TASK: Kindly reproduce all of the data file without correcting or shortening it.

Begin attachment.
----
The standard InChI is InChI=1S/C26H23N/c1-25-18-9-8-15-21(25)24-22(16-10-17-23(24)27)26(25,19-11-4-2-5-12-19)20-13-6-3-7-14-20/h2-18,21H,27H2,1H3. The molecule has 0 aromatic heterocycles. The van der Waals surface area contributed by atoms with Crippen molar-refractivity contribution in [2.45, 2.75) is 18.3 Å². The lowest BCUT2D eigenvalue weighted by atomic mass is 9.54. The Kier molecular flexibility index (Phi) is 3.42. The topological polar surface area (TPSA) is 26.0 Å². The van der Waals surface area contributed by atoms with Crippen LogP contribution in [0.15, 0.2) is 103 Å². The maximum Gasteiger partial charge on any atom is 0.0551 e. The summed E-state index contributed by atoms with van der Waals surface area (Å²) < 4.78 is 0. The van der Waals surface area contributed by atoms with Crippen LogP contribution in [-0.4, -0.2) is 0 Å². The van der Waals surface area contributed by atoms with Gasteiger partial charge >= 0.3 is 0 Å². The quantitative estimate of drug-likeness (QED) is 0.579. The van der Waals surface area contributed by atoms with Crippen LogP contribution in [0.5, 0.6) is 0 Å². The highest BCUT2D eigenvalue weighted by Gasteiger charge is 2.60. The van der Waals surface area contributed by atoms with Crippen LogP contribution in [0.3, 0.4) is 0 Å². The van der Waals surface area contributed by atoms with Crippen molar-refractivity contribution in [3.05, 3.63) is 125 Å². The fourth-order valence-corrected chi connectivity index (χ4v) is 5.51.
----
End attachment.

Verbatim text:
The standard InChI is InChI=1S/C26H23N/c1-25-18-9-8-15-21(25)24-22(16-10-17-23(24)27)26(25,19-11-4-2-5-12-19)20-13-6-3-7-14-20/h2-18,21H,27H2,1H3. The molecule has 0 aromatic heterocycles. The van der Waals surface area contributed by atoms with Crippen molar-refractivity contribution in [2.45, 2.75) is 18.3 Å². The lowest BCUT2D eigenvalue weighted by atomic mass is 9.54. The Kier molecular flexibility index (Phi) is 3.42. The topological polar surface area (TPSA) is 26.0 Å². The van der Waals surface area contributed by atoms with Crippen LogP contribution in [0.15, 0.2) is 103 Å². The maximum Gasteiger partial charge on any atom is 0.0551 e. The summed E-state index contributed by atoms with van der Waals surface area (Å²) < 4.78 is 0. The van der Waals surface area contributed by atoms with Crippen LogP contribution in [-0.4, -0.2) is 0 Å². The van der Waals surface area contributed by atoms with Gasteiger partial charge >= 0.3 is 0 Å². The quantitative estimate of drug-likeness (QED) is 0.579. The van der Waals surface area contributed by atoms with Crippen LogP contribution in [0.5, 0.6) is 0 Å². The highest BCUT2D eigenvalue weighted by Gasteiger charge is 2.60. The van der Waals surface area contributed by atoms with Crippen LogP contribution in [0.3, 0.4) is 0 Å². The van der Waals surface area contributed by atoms with Crippen molar-refractivity contribution in [3.05, 3.63) is 125 Å². The fourth-order valence-corrected chi connectivity index (χ4v) is 5.51.